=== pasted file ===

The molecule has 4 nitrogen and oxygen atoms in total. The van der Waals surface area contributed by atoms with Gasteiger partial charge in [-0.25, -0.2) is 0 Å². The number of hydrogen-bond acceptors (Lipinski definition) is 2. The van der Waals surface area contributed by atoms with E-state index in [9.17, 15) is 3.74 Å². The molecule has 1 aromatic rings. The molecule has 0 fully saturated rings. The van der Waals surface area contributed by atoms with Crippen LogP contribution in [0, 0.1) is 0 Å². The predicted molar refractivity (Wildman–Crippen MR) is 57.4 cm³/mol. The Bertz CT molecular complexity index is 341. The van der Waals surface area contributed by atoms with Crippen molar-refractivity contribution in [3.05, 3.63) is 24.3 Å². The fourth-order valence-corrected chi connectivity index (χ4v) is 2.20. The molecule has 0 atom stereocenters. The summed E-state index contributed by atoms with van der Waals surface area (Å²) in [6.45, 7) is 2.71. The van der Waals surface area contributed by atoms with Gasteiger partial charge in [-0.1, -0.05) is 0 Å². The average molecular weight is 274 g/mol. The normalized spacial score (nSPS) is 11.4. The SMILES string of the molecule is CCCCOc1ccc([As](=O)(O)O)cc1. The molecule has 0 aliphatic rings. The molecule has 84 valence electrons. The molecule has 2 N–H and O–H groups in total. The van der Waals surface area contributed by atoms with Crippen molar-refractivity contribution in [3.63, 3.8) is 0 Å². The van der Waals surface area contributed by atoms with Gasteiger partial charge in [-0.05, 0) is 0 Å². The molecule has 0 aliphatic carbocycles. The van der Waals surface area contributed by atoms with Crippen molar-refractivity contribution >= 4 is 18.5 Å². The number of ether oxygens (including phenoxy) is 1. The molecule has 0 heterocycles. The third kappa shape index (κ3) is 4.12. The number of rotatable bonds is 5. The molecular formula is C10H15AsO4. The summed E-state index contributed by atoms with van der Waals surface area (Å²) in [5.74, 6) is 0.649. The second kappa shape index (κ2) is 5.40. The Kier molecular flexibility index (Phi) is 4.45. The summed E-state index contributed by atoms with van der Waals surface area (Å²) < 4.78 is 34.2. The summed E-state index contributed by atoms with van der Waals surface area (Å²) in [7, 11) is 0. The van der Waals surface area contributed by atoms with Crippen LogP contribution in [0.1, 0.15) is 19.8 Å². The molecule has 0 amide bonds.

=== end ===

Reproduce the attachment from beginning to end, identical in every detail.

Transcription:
The molecule has 4 nitrogen and oxygen atoms in total. The van der Waals surface area contributed by atoms with Gasteiger partial charge in [-0.25, -0.2) is 0 Å². The number of hydrogen-bond acceptors (Lipinski definition) is 2. The van der Waals surface area contributed by atoms with E-state index in [9.17, 15) is 3.74 Å². The molecule has 1 aromatic rings. The molecule has 0 fully saturated rings. The van der Waals surface area contributed by atoms with Crippen LogP contribution in [0, 0.1) is 0 Å². The predicted molar refractivity (Wildman–Crippen MR) is 57.4 cm³/mol. The Bertz CT molecular complexity index is 341. The van der Waals surface area contributed by atoms with Crippen molar-refractivity contribution in [3.05, 3.63) is 24.3 Å². The fourth-order valence-corrected chi connectivity index (χ4v) is 2.20. The molecule has 0 atom stereocenters. The summed E-state index contributed by atoms with van der Waals surface area (Å²) in [6.45, 7) is 2.71. The van der Waals surface area contributed by atoms with Gasteiger partial charge in [-0.1, -0.05) is 0 Å². The average molecular weight is 274 g/mol. The normalized spacial score (nSPS) is 11.4. The SMILES string of the molecule is CCCCOc1ccc([As](=O)(O)O)cc1. The molecule has 0 aliphatic rings. The molecule has 84 valence electrons. The molecule has 2 N–H and O–H groups in total. The van der Waals surface area contributed by atoms with Crippen molar-refractivity contribution in [3.63, 3.8) is 0 Å². The van der Waals surface area contributed by atoms with Gasteiger partial charge in [-0.05, 0) is 0 Å². The molecule has 0 aliphatic carbocycles. The van der Waals surface area contributed by atoms with Crippen molar-refractivity contribution >= 4 is 18.5 Å². The number of ether oxygens (including phenoxy) is 1. The molecule has 0 heterocycles. The third kappa shape index (κ3) is 4.12. The number of rotatable bonds is 5. The molecular formula is C10H15AsO4. The summed E-state index contributed by atoms with van der Waals surface area (Å²) in [5.74, 6) is 0.649. The second kappa shape index (κ2) is 5.40. The Kier molecular flexibility index (Phi) is 4.45. The summed E-state index contributed by atoms with van der Waals surface area (Å²) < 4.78 is 34.2. The summed E-state index contributed by atoms with van der Waals surface area (Å²) in [7, 11) is 0. The van der Waals surface area contributed by atoms with Crippen LogP contribution in [0.1, 0.15) is 19.8 Å². The molecule has 0 amide bonds.